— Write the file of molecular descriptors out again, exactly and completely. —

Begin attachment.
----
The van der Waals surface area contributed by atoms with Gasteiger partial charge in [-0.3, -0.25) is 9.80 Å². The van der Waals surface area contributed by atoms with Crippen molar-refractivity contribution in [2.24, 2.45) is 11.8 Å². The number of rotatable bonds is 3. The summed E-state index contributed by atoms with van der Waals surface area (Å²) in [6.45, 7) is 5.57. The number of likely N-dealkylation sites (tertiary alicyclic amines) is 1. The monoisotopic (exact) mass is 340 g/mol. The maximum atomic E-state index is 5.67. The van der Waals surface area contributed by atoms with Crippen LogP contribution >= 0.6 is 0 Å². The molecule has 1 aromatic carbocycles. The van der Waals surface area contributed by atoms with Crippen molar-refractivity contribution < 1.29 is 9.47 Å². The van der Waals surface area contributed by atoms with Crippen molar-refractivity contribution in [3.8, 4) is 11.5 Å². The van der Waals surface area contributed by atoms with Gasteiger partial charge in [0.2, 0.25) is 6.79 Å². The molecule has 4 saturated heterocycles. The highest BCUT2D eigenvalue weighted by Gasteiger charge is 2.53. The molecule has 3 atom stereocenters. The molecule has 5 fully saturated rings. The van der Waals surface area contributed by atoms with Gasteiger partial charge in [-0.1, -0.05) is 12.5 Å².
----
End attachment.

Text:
The van der Waals surface area contributed by atoms with Gasteiger partial charge in [-0.3, -0.25) is 9.80 Å². The van der Waals surface area contributed by atoms with Crippen molar-refractivity contribution in [2.24, 2.45) is 11.8 Å². The number of rotatable bonds is 3. The summed E-state index contributed by atoms with van der Waals surface area (Å²) in [6.45, 7) is 5.57. The number of likely N-dealkylation sites (tertiary alicyclic amines) is 1. The monoisotopic (exact) mass is 340 g/mol. The maximum atomic E-state index is 5.67. The van der Waals surface area contributed by atoms with Crippen LogP contribution >= 0.6 is 0 Å². The molecule has 1 aromatic carbocycles. The van der Waals surface area contributed by atoms with Crippen molar-refractivity contribution < 1.29 is 9.47 Å². The van der Waals surface area contributed by atoms with Crippen molar-refractivity contribution in [3.8, 4) is 11.5 Å². The van der Waals surface area contributed by atoms with Gasteiger partial charge in [0.2, 0.25) is 6.79 Å². The molecule has 4 saturated heterocycles. The highest BCUT2D eigenvalue weighted by Gasteiger charge is 2.53. The molecule has 3 atom stereocenters. The molecule has 5 fully saturated rings. The van der Waals surface area contributed by atoms with Gasteiger partial charge in [-0.1, -0.05) is 12.5 Å².